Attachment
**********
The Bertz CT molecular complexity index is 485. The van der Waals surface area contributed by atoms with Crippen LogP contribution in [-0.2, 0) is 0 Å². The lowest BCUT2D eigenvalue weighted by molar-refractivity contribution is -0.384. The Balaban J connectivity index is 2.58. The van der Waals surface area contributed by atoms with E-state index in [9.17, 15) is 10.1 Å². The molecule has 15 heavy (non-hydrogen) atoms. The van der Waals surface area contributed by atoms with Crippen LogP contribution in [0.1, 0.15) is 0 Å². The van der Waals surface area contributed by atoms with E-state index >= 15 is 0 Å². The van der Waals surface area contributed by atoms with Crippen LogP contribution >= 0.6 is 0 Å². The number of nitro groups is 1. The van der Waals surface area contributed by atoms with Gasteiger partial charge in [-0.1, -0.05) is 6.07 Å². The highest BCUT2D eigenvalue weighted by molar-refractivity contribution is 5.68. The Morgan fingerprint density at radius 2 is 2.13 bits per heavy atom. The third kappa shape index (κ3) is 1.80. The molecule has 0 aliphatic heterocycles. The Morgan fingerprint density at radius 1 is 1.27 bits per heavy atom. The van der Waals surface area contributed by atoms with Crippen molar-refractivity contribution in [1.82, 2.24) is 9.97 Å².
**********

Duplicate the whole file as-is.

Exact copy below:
The Bertz CT molecular complexity index is 485. The van der Waals surface area contributed by atoms with Crippen LogP contribution in [-0.2, 0) is 0 Å². The lowest BCUT2D eigenvalue weighted by molar-refractivity contribution is -0.384. The Balaban J connectivity index is 2.58. The van der Waals surface area contributed by atoms with E-state index in [9.17, 15) is 10.1 Å². The molecule has 15 heavy (non-hydrogen) atoms. The van der Waals surface area contributed by atoms with Crippen LogP contribution in [0.1, 0.15) is 0 Å². The van der Waals surface area contributed by atoms with E-state index >= 15 is 0 Å². The van der Waals surface area contributed by atoms with Crippen LogP contribution >= 0.6 is 0 Å². The number of nitro groups is 1. The van der Waals surface area contributed by atoms with Gasteiger partial charge in [-0.1, -0.05) is 6.07 Å². The highest BCUT2D eigenvalue weighted by molar-refractivity contribution is 5.68. The Morgan fingerprint density at radius 2 is 2.13 bits per heavy atom. The third kappa shape index (κ3) is 1.80. The molecule has 0 aliphatic heterocycles. The Morgan fingerprint density at radius 1 is 1.27 bits per heavy atom. The van der Waals surface area contributed by atoms with Crippen molar-refractivity contribution in [1.82, 2.24) is 9.97 Å².